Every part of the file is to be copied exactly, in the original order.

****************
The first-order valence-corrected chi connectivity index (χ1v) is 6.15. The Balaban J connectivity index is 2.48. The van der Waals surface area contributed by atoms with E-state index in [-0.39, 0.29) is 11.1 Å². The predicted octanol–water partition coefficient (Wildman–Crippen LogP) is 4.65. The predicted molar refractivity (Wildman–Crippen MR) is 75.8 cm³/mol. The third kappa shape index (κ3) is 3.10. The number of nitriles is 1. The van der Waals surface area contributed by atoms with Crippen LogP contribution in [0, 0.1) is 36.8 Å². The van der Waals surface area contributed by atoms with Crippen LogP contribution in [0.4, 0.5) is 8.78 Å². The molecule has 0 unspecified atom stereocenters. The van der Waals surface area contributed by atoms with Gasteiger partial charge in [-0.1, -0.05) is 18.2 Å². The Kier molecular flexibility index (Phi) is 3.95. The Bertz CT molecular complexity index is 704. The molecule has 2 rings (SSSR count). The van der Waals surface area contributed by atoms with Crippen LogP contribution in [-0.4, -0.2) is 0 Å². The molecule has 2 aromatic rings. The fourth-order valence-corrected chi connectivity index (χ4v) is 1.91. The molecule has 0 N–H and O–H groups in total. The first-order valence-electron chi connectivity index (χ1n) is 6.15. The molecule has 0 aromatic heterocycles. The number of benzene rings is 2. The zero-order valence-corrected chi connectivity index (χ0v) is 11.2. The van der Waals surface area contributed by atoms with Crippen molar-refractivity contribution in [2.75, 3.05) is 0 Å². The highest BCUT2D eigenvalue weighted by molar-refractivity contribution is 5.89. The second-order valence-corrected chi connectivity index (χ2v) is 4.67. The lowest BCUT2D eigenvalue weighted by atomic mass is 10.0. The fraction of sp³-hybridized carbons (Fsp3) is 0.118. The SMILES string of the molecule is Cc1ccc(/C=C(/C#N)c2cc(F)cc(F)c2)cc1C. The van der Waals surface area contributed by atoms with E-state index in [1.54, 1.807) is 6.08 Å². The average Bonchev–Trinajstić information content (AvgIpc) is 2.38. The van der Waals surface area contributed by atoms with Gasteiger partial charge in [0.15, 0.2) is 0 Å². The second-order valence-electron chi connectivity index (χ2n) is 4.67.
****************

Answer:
The first-order valence-corrected chi connectivity index (χ1v) is 6.15. The Balaban J connectivity index is 2.48. The van der Waals surface area contributed by atoms with E-state index in [-0.39, 0.29) is 11.1 Å². The predicted octanol–water partition coefficient (Wildman–Crippen LogP) is 4.65. The predicted molar refractivity (Wildman–Crippen MR) is 75.8 cm³/mol. The third kappa shape index (κ3) is 3.10. The number of nitriles is 1. The van der Waals surface area contributed by atoms with Crippen LogP contribution in [0, 0.1) is 36.8 Å². The van der Waals surface area contributed by atoms with Crippen LogP contribution in [0.4, 0.5) is 8.78 Å². The molecule has 0 unspecified atom stereocenters. The van der Waals surface area contributed by atoms with Gasteiger partial charge in [-0.1, -0.05) is 18.2 Å². The Kier molecular flexibility index (Phi) is 3.95. The Bertz CT molecular complexity index is 704. The molecule has 2 rings (SSSR count). The van der Waals surface area contributed by atoms with Crippen LogP contribution in [-0.4, -0.2) is 0 Å². The molecule has 2 aromatic rings. The fourth-order valence-corrected chi connectivity index (χ4v) is 1.91. The molecule has 0 N–H and O–H groups in total. The first-order valence-electron chi connectivity index (χ1n) is 6.15. The molecule has 0 aromatic heterocycles. The number of benzene rings is 2. The zero-order valence-corrected chi connectivity index (χ0v) is 11.2. The van der Waals surface area contributed by atoms with Crippen molar-refractivity contribution in [2.75, 3.05) is 0 Å². The highest BCUT2D eigenvalue weighted by molar-refractivity contribution is 5.89. The second-order valence-corrected chi connectivity index (χ2v) is 4.67. The lowest BCUT2D eigenvalue weighted by atomic mass is 10.0. The fraction of sp³-hybridized carbons (Fsp3) is 0.118. The SMILES string of the molecule is Cc1ccc(/C=C(/C#N)c2cc(F)cc(F)c2)cc1C. The van der Waals surface area contributed by atoms with E-state index in [1.54, 1.807) is 6.08 Å². The average Bonchev–Trinajstić information content (AvgIpc) is 2.38. The van der Waals surface area contributed by atoms with Gasteiger partial charge in [0.15, 0.2) is 0 Å². The second-order valence-electron chi connectivity index (χ2n) is 4.67.